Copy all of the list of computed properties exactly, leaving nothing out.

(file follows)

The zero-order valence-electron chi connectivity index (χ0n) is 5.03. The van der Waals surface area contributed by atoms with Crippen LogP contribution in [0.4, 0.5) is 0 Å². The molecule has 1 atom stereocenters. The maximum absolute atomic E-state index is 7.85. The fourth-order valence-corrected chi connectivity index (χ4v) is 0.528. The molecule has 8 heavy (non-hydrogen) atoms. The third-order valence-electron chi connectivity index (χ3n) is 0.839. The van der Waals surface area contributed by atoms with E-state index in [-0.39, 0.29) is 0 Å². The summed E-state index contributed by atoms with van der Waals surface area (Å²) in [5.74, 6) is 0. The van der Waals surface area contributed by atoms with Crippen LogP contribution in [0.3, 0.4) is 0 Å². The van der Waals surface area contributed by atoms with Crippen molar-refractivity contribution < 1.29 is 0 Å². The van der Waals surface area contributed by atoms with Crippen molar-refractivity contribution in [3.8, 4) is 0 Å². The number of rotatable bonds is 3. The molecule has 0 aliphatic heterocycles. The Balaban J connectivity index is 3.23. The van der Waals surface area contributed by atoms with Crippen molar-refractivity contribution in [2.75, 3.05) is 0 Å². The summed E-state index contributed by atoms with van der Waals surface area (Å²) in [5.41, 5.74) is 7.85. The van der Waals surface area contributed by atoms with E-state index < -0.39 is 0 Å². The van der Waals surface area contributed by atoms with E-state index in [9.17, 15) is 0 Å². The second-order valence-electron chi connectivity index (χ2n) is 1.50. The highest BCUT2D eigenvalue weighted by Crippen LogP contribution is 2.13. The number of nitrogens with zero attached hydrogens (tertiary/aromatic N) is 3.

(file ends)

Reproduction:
The zero-order valence-electron chi connectivity index (χ0n) is 5.03. The van der Waals surface area contributed by atoms with Crippen LogP contribution in [0.4, 0.5) is 0 Å². The molecule has 1 atom stereocenters. The maximum absolute atomic E-state index is 7.85. The fourth-order valence-corrected chi connectivity index (χ4v) is 0.528. The molecule has 8 heavy (non-hydrogen) atoms. The third-order valence-electron chi connectivity index (χ3n) is 0.839. The van der Waals surface area contributed by atoms with E-state index in [-0.39, 0.29) is 0 Å². The summed E-state index contributed by atoms with van der Waals surface area (Å²) in [5.74, 6) is 0. The van der Waals surface area contributed by atoms with Crippen LogP contribution in [0.3, 0.4) is 0 Å². The van der Waals surface area contributed by atoms with Crippen molar-refractivity contribution < 1.29 is 0 Å². The van der Waals surface area contributed by atoms with Crippen molar-refractivity contribution in [3.8, 4) is 0 Å². The number of rotatable bonds is 3. The molecule has 0 aliphatic heterocycles. The Balaban J connectivity index is 3.23. The van der Waals surface area contributed by atoms with Crippen molar-refractivity contribution in [2.75, 3.05) is 0 Å². The summed E-state index contributed by atoms with van der Waals surface area (Å²) in [5.41, 5.74) is 7.85. The van der Waals surface area contributed by atoms with E-state index < -0.39 is 0 Å². The van der Waals surface area contributed by atoms with E-state index in [9.17, 15) is 0 Å². The second-order valence-electron chi connectivity index (χ2n) is 1.50. The highest BCUT2D eigenvalue weighted by Crippen LogP contribution is 2.13. The number of nitrogens with zero attached hydrogens (tertiary/aromatic N) is 3.